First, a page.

Search form


French Agency for Food, Environmental and Occupational Health & Safety

The article has been added to your library

Updated on 19/05/2020


Overview and details of ANSES’s work

Keywords : Plant protection products, Glyphosate, Active substances

Glyphosate is an active substance used in herbicides and approved by the European Union until December 2022. France is involved in its re-assessment, which will enable a decision to be taken on its re-approval. In 2018, France initiated a national glyphosate withdrawal plan designed to phase out its main uses by late 2020. ANSES is therefore conducting a series of studies on this active substance and the products containing it. Here is an overview of ANSES's missions.

Glyphosate is an active substance authorised in the European Union and used in many plant protection products. A low-cost herbicide that is effective against all plants, it has been widely used in France by professionals, amateur gardeners, industry and major infrastructures since the 1970s. Find out more about the uses of glyphosate (in French).

In recent years, the substance has been subject to controversy concerning in particular its carcinogenic potential. This being so, the European framework for assessing the substance and products containing it has been consolidated.

In France, as part of the 2018 national plan to reduce the use of plant protection products, a glyphosate withdrawal plan was set up to phase out its main uses by late 2020.

Furthermore, the "Labbé Act", designed to better regulate the use of plant protection products nationwide, prohibited the use of all plant protection products, including those containing glyphosate, from 1 January 2019 for non-professional uses, targeting amateur gardeners in particular.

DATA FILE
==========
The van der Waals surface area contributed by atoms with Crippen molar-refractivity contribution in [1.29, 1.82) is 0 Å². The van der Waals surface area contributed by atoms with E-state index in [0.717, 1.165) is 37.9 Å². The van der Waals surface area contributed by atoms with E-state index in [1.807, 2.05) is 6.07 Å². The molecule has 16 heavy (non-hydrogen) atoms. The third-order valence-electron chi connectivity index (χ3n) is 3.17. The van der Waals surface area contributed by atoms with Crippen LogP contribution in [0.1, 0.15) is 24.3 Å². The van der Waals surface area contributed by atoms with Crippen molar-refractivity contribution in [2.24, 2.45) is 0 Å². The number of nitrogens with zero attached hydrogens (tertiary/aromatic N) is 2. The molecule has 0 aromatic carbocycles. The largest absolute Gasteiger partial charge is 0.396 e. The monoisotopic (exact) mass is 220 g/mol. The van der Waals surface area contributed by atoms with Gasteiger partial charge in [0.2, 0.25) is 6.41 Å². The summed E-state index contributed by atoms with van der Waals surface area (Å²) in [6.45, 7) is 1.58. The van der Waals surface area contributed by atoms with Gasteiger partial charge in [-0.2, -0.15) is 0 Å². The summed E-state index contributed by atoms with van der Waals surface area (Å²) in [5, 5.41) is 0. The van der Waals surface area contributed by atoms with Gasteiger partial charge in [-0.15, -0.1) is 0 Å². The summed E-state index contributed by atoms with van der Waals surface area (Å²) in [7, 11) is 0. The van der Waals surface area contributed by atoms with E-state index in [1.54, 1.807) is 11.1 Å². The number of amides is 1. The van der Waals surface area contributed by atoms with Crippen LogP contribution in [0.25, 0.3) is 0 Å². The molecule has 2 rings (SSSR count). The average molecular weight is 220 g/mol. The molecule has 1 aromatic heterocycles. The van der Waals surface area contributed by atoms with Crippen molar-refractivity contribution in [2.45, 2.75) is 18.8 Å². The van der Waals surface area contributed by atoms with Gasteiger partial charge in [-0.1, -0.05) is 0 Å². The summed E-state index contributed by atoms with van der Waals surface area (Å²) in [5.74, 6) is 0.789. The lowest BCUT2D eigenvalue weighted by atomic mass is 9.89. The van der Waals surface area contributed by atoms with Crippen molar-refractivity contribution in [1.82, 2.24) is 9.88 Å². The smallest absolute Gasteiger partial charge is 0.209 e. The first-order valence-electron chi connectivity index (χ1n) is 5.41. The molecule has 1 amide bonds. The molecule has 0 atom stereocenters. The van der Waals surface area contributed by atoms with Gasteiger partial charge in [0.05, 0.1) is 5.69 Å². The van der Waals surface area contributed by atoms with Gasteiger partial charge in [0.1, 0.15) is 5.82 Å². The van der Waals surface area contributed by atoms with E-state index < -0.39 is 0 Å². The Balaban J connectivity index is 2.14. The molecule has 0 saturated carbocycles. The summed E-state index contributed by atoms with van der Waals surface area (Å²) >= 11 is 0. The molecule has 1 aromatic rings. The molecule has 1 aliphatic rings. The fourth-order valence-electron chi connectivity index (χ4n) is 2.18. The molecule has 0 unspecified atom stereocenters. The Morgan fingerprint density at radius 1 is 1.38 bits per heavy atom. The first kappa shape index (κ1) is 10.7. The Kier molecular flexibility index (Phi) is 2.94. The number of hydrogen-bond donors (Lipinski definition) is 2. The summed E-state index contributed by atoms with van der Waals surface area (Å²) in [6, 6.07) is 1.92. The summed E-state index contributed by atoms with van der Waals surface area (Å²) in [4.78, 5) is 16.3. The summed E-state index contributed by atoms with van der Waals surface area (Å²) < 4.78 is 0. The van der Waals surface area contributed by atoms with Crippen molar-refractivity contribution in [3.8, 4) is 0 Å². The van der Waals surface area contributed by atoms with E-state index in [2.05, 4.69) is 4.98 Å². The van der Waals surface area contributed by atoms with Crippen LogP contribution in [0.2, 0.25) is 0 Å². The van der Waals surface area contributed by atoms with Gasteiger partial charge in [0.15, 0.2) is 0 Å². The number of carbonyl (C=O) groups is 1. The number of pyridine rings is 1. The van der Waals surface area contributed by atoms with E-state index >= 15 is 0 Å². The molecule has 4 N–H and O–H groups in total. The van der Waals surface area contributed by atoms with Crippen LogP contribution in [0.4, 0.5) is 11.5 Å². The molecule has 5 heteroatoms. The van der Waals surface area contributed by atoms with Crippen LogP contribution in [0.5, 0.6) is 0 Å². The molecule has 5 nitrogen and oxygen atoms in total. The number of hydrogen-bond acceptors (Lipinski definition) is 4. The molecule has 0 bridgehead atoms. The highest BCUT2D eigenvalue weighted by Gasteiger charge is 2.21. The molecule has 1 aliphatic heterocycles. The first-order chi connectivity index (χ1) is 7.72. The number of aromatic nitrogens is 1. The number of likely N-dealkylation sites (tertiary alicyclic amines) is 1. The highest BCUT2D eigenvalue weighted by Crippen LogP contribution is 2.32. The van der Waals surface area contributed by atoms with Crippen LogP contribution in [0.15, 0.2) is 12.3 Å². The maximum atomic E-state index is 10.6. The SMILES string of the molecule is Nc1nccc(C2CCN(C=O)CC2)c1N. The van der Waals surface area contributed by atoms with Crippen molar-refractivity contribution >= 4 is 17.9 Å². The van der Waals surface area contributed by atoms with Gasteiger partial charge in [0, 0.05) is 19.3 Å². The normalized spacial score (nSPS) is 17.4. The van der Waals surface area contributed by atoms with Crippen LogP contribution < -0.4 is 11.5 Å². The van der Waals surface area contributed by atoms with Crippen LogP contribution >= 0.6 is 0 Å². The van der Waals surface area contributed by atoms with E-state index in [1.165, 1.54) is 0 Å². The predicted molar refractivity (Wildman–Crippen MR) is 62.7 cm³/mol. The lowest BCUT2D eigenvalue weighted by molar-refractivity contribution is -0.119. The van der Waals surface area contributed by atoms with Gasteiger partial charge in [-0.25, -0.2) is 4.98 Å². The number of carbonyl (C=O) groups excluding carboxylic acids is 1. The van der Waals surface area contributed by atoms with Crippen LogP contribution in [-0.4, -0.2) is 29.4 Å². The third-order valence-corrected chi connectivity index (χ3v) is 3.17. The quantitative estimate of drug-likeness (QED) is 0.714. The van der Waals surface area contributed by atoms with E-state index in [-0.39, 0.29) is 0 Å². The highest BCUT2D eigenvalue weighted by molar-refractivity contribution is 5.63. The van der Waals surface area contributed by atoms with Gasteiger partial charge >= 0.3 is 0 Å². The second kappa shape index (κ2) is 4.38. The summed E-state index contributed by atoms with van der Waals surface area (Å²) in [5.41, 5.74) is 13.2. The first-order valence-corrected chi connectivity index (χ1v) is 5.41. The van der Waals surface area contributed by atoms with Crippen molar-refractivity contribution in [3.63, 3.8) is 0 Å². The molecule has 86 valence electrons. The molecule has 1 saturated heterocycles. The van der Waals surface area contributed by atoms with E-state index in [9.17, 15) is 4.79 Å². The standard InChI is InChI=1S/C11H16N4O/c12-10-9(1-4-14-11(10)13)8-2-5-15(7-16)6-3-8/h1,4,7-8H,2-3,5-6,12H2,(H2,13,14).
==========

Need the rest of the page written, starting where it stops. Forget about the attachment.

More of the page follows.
Assessment of the substance at European level

In Europe, the risks and efficacy of active substances contained in plant protection products are regularly assessed (every 5, 10 or 20 years depending on the substance), in keeping with the legislation and in the light of new scientific knowledge.

In December 2017, the European Union re-approved glyphosate as an active substance for plant protection use. This approval is valid for 5 years, up to December 2022.

Work began in late 2019 to re-assess the substance looking ahead to the decision to re-approve it or to withdraw its approval. A single Member State is usually appointed to conduct the assessment and act as rapporteur for the European Union. However, in the light of the controversy over glyphosate’s hazardous nature, four Member States — Hungary, the Netherlands, Sweden and France — were jointly appointed.


Diverging opinions on the carcinogenicity of glyphosate

In 2015, while renewal of European approval was still being considered, the International Agency for Research on Cancer (IARC) published a study concluding that glyphosate was probably carcinogenic for humans.

For their part, the European Food Safety Authority (EFSA 2015) and the Joint FAO/WHO Meeting on Pesticide Residues (JMPR 2016) concluded that glyphosate is not carcinogenic.